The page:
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«CORA WEISS ORAL HISTORY PROJECT The Reminiscences of Cora Weiss Columbia Center for Oral History Columbia University PREFACE The following oral ...»

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Weiss: That's a serious problem, because I had a big fight with the representative from Amnesty [International], I'll never forget it. But I can't remember what it was about. [laughter] She, I think, was only an intern at the time at AI [Amnesty International]. But because she represented such a powerful institution, she brought authority to the table. I mean, her views were taken seriously. But I can't remember what. So, we argued, we compromised, we discussed, we agreed.

And UNIFEM brought a woman from the Namibian Mission to the U.N. who could help us learn Security Council language. The reason we picked Namibia is because Namibia was going to be the president of the Security Council in October, and we needed a friend. Namibia had just completed something called the Windhoek Declaration, which was a declaration about women

–  –  –

This tall, wonderful woman came, I can't remember her name, and she helped us with Security Council language. And we began drafting. We drafted a draft for October, because Namibia would be president, Jamaica had a woman ambassador, and was on the Council, and Anwarul Chowdhury from Bangladesh was on the Council. So, we had three good friends, three feminists.

We geared our effort to October. We had a draft ready. We went around the table, and assigned people to the different countries, the fifteen countries of the U.N., to, "Lobby them" on the draft.

We sent the draft to Angela King. She was the Secretary General's gender advisor. She was from Jamaica. She took the draft and she gave it to her deputy, who was a young Russian man. The combination of “Russia,” culturally, politically, historically and “man” didn't bode well for us.

He stayed up all night long, and he turned our draft into nineteen paragraphs. The only thing wrong with it—I was going to show it to you, but I didn't bring it to the table is that it never utters the word, "Shall." And that omission of demand is what created the doubts. He brought it to her in the morning, and she took it to the Security Council on the last day of Namibia's presidency.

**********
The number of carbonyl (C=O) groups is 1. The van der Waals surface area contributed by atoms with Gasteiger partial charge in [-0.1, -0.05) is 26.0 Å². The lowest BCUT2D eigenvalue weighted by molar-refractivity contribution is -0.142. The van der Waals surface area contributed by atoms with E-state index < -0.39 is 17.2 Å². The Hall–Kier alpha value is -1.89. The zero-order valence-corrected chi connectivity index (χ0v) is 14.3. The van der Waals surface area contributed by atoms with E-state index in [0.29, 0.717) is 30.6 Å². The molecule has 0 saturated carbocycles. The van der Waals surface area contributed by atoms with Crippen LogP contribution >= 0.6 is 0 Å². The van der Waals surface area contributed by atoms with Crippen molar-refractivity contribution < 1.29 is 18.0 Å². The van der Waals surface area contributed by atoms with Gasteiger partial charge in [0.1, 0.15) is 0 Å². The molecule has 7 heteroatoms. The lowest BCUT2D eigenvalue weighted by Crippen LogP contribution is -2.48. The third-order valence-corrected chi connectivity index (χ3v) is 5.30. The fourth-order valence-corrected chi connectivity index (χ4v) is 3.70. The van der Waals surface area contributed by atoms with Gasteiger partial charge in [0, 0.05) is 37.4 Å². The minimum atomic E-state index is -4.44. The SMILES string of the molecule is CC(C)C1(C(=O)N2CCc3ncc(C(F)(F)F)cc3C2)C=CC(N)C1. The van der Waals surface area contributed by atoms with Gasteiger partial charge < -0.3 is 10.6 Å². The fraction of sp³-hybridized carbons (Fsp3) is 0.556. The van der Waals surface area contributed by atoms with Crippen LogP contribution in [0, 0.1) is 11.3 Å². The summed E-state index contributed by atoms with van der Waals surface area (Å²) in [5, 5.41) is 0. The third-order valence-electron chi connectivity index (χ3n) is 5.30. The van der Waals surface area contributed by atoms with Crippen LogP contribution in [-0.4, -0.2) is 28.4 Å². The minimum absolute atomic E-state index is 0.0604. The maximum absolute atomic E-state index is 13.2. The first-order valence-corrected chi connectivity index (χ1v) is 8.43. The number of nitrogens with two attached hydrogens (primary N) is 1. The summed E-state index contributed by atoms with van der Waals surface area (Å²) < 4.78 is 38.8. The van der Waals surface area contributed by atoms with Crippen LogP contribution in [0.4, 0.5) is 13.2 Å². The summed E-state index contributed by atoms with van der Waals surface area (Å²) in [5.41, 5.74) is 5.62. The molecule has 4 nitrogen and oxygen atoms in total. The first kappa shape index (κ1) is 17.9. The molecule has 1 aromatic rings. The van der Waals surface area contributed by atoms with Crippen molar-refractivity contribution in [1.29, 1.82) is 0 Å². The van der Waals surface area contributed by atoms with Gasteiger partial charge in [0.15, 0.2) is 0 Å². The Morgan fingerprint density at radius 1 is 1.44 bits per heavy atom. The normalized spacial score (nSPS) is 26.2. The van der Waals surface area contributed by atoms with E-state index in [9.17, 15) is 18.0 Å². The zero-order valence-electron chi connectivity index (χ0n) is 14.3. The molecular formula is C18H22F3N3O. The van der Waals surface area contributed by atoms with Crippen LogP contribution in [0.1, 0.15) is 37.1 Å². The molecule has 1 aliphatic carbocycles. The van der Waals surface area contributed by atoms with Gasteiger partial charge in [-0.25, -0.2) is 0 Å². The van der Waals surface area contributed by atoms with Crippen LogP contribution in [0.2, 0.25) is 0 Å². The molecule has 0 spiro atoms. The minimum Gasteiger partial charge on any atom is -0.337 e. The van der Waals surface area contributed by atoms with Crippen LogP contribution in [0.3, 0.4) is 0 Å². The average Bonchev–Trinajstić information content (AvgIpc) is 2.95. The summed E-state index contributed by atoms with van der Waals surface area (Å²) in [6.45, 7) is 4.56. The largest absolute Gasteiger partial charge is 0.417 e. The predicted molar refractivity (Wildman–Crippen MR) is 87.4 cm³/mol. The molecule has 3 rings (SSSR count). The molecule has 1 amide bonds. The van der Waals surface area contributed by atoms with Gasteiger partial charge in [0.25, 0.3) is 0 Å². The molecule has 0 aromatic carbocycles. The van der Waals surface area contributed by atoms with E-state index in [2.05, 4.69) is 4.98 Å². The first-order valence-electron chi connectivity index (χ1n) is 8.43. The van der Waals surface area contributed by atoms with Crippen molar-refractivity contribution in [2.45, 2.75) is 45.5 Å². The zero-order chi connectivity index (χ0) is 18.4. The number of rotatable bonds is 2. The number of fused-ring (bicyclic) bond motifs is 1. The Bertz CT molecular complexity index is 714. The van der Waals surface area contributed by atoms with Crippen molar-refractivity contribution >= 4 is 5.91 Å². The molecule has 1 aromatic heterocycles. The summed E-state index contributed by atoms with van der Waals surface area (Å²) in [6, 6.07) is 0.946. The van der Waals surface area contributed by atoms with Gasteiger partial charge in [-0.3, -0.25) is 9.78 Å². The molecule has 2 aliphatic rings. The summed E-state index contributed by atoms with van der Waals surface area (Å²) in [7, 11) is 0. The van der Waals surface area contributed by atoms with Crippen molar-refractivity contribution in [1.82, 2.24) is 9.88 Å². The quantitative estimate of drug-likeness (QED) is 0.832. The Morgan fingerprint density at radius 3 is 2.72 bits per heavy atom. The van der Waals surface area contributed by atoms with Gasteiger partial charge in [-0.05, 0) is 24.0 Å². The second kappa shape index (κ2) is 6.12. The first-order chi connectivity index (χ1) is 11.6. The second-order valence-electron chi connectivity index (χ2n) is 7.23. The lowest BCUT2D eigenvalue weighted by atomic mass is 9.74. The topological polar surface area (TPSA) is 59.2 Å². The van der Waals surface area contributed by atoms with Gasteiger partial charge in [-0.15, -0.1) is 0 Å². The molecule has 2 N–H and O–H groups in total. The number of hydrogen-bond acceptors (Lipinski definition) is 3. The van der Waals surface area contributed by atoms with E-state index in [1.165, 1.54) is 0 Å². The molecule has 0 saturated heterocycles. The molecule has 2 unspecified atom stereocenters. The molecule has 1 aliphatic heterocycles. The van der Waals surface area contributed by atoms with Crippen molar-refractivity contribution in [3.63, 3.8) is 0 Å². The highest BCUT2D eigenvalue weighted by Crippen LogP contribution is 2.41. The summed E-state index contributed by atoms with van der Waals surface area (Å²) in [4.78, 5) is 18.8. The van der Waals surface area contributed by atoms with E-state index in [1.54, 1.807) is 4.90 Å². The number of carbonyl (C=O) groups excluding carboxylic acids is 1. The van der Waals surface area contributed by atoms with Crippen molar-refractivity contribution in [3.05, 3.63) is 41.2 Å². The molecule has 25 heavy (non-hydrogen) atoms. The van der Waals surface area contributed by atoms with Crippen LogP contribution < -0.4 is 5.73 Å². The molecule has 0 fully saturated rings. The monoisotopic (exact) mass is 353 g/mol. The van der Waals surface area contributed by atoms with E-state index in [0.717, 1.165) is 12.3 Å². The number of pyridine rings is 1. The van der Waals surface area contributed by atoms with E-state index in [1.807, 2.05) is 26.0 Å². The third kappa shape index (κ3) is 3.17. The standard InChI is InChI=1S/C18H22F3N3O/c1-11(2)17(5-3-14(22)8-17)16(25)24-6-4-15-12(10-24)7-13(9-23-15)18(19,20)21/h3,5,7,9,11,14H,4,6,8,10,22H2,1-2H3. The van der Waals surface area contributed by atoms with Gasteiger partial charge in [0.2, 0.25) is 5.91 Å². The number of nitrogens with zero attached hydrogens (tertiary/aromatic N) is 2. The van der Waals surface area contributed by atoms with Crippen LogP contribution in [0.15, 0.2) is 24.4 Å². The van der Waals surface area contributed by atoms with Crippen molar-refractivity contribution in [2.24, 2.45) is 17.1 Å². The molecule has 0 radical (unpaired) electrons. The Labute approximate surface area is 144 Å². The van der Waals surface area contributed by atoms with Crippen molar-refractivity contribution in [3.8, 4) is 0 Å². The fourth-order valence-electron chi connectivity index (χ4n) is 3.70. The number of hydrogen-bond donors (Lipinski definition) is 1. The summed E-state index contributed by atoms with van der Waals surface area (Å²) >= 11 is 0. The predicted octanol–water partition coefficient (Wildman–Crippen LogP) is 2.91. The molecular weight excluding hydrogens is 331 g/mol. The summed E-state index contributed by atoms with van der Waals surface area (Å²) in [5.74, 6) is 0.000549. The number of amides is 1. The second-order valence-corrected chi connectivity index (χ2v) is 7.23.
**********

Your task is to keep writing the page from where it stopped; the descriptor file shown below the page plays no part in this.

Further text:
And they had never seen anything like it before, and Anwarul Chowdhury made a terrific speech.

He also made a terrific speech in March, on International Women's Day. So, we knew we had a solid friend. And basically, how could all these men and one or two women say no to women?

We created kind of an embarrassing situation. Embarrassment is a very important form of diplomacy. I discovered that during the Vietnam War. They adopted it unanimously. So here's another doubt: They didn't vote, they adopted. That created yet another doubt in—

–  –  –

Weiss: Well, it turns out not to be.

Q: Oh.

Weiss: But the women, who had no experience with U.N. resolutions or the Security Council, doubted that it was real, that it was as valuable as a resolution that would be voted. But again, Hans Corell came to our rescue and said, "Look at Article 25. The Security Council dealt with it, and now member states are required to carry it out." And so, we have. Even the United States came through in December of 2010, with a National Action Plan.

Q: Do you recall what nation you lobbied?

Weiss: Oh, that's a good question. Probably Jamaica, because I knew the ambassador, and she was a friend. Lucille Mair.

Q: Did you have any conversation with the Americans?

Weiss: No. I deliberately stayed away, because I didn't want them to turn me down. So, somebody who wasn't known to them went to see them.

–  –  –

Weiss: Who was the U.S. ambassador?

Q: I can't remember.

Weiss: I have to look it up. I have no idea. It could have been Madeleine Albright.

Q: Albright?

Weiss: In 2000? I don't know.

Q: Could have been. Yes, could have been.

Weiss: So, one day, I asked Madeleine Albright at a meeting at the Council on Foreign Relations, how come you don't implement 1325, which was adopted on October 31st? "Oh," she said, "Because it was adopted on Halloween."

Q: [laughs] What did she mean by that? Or, what did you think she meant by that?

Weiss: She didn't take it seriously.

–  –  –

Weiss: Anyway, it's been adopted. We have a National Action Plan in the United States. It has its wrinkles, because the first agency in the U.S. that it was given to for drafting, national action, was the military. The Department of Defense. That was the last place that we had in mind when we were working around the table, because this was a peace agreement, as far as we were concerned. It was to promote peace, and it was to include women at the peacemaking table. We discovered in the Irish Peace Agreement that it made a huge difference. That's a whole story about the Irish Peace Agreement and me.